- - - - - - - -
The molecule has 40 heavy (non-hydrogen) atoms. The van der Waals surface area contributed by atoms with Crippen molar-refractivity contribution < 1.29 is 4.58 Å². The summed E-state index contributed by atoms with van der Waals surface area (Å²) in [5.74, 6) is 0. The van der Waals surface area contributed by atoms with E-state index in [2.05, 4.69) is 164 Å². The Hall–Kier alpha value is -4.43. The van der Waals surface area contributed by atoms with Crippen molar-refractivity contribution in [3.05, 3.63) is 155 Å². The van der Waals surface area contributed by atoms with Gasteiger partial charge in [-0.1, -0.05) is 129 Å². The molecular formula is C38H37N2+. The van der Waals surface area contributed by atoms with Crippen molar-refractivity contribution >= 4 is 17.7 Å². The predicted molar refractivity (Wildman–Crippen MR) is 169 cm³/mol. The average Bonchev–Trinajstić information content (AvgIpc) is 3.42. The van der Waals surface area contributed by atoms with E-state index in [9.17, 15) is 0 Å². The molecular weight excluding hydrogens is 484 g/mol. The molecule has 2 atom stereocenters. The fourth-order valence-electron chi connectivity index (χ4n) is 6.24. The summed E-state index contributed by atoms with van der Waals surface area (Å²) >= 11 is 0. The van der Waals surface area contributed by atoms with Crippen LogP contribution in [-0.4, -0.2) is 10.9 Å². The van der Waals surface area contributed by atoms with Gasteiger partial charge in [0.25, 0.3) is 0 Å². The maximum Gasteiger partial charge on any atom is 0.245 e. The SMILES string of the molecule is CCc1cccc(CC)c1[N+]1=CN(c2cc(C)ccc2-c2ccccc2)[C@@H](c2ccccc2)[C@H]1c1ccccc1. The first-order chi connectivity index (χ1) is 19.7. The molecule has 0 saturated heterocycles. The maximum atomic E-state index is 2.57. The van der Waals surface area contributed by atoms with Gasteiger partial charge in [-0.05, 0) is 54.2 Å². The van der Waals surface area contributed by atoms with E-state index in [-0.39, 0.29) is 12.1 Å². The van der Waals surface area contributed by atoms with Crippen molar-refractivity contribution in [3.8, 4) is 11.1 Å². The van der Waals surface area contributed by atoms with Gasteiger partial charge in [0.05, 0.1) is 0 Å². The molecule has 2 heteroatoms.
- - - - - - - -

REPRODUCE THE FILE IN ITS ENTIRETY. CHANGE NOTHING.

The molecule has 40 heavy (non-hydrogen) atoms. The van der Waals surface area contributed by atoms with Crippen molar-refractivity contribution < 1.29 is 4.58 Å². The summed E-state index contributed by atoms with van der Waals surface area (Å²) in [5.74, 6) is 0. The van der Waals surface area contributed by atoms with E-state index in [2.05, 4.69) is 164 Å². The Hall–Kier alpha value is -4.43. The van der Waals surface area contributed by atoms with Crippen molar-refractivity contribution in [3.05, 3.63) is 155 Å². The van der Waals surface area contributed by atoms with Gasteiger partial charge in [-0.1, -0.05) is 129 Å². The molecular formula is C38H37N2+. The van der Waals surface area contributed by atoms with Crippen molar-refractivity contribution >= 4 is 17.7 Å². The predicted molar refractivity (Wildman–Crippen MR) is 169 cm³/mol. The average Bonchev–Trinajstić information content (AvgIpc) is 3.42. The van der Waals surface area contributed by atoms with E-state index in [9.17, 15) is 0 Å². The molecular weight excluding hydrogens is 484 g/mol. The molecule has 2 atom stereocenters. The fourth-order valence-electron chi connectivity index (χ4n) is 6.24. The summed E-state index contributed by atoms with van der Waals surface area (Å²) >= 11 is 0. The van der Waals surface area contributed by atoms with Crippen LogP contribution in [-0.4, -0.2) is 10.9 Å². The van der Waals surface area contributed by atoms with Gasteiger partial charge in [0.25, 0.3) is 0 Å². The maximum Gasteiger partial charge on any atom is 0.245 e. The SMILES string of the molecule is CCc1cccc(CC)c1[N+]1=CN(c2cc(C)ccc2-c2ccccc2)[C@@H](c2ccccc2)[C@H]1c1ccccc1. The first-order chi connectivity index (χ1) is 19.7. The molecule has 0 saturated heterocycles. The maximum atomic E-state index is 2.57. The van der Waals surface area contributed by atoms with Gasteiger partial charge in [-0.05, 0) is 54.2 Å². The van der Waals surface area contributed by atoms with E-state index in [-0.39, 0.29) is 12.1 Å². The van der Waals surface area contributed by atoms with Crippen molar-refractivity contribution in [3.8, 4) is 11.1 Å². The van der Waals surface area contributed by atoms with Gasteiger partial charge in [0.05, 0.1) is 0 Å². The molecule has 2 heteroatoms.